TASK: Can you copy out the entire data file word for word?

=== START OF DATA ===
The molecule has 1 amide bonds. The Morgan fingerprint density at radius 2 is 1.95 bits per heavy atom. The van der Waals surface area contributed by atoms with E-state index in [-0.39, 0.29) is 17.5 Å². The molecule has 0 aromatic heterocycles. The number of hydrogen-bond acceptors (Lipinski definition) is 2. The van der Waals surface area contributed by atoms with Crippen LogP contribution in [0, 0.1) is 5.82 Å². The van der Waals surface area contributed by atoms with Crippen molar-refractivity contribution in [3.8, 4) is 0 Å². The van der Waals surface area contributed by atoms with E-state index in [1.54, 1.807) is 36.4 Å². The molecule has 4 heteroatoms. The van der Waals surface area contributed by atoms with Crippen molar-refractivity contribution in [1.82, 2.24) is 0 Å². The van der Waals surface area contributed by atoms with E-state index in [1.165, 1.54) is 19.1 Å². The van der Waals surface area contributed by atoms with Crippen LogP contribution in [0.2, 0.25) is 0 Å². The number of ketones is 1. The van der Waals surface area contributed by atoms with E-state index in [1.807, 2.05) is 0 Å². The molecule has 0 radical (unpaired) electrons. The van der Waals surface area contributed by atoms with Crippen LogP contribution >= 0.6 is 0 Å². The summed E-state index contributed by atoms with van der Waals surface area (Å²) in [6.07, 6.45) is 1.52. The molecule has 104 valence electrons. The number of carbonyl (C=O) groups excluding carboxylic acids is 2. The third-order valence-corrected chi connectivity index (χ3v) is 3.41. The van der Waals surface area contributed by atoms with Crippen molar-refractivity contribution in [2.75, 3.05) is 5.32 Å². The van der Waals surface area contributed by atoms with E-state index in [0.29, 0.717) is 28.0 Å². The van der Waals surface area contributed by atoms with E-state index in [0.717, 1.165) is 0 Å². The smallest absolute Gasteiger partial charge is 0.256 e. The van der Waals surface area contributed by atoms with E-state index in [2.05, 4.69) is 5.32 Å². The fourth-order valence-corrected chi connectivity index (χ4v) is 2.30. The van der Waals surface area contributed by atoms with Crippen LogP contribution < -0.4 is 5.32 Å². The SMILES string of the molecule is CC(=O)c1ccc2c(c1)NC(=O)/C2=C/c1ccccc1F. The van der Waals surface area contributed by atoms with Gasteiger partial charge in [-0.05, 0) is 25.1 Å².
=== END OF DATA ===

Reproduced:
The molecule has 1 amide bonds. The Morgan fingerprint density at radius 2 is 1.95 bits per heavy atom. The van der Waals surface area contributed by atoms with E-state index in [-0.39, 0.29) is 17.5 Å². The molecule has 0 aromatic heterocycles. The number of hydrogen-bond acceptors (Lipinski definition) is 2. The van der Waals surface area contributed by atoms with Crippen LogP contribution in [0, 0.1) is 5.82 Å². The van der Waals surface area contributed by atoms with Crippen molar-refractivity contribution in [3.8, 4) is 0 Å². The van der Waals surface area contributed by atoms with E-state index in [1.54, 1.807) is 36.4 Å². The molecule has 4 heteroatoms. The van der Waals surface area contributed by atoms with Crippen molar-refractivity contribution in [1.82, 2.24) is 0 Å². The van der Waals surface area contributed by atoms with E-state index in [1.165, 1.54) is 19.1 Å². The van der Waals surface area contributed by atoms with Crippen LogP contribution in [0.2, 0.25) is 0 Å². The number of ketones is 1. The van der Waals surface area contributed by atoms with E-state index in [1.807, 2.05) is 0 Å². The molecule has 0 radical (unpaired) electrons. The van der Waals surface area contributed by atoms with Crippen LogP contribution >= 0.6 is 0 Å². The summed E-state index contributed by atoms with van der Waals surface area (Å²) in [6.07, 6.45) is 1.52. The molecule has 104 valence electrons. The number of carbonyl (C=O) groups excluding carboxylic acids is 2. The third-order valence-corrected chi connectivity index (χ3v) is 3.41. The van der Waals surface area contributed by atoms with Crippen molar-refractivity contribution in [2.75, 3.05) is 5.32 Å². The van der Waals surface area contributed by atoms with E-state index in [0.29, 0.717) is 28.0 Å². The van der Waals surface area contributed by atoms with E-state index in [0.717, 1.165) is 0 Å². The smallest absolute Gasteiger partial charge is 0.256 e. The van der Waals surface area contributed by atoms with E-state index in [2.05, 4.69) is 5.32 Å². The fourth-order valence-corrected chi connectivity index (χ4v) is 2.30. The van der Waals surface area contributed by atoms with Crippen LogP contribution < -0.4 is 5.32 Å². The SMILES string of the molecule is CC(=O)c1ccc2c(c1)NC(=O)/C2=C/c1ccccc1F. The van der Waals surface area contributed by atoms with Gasteiger partial charge in [-0.05, 0) is 25.1 Å².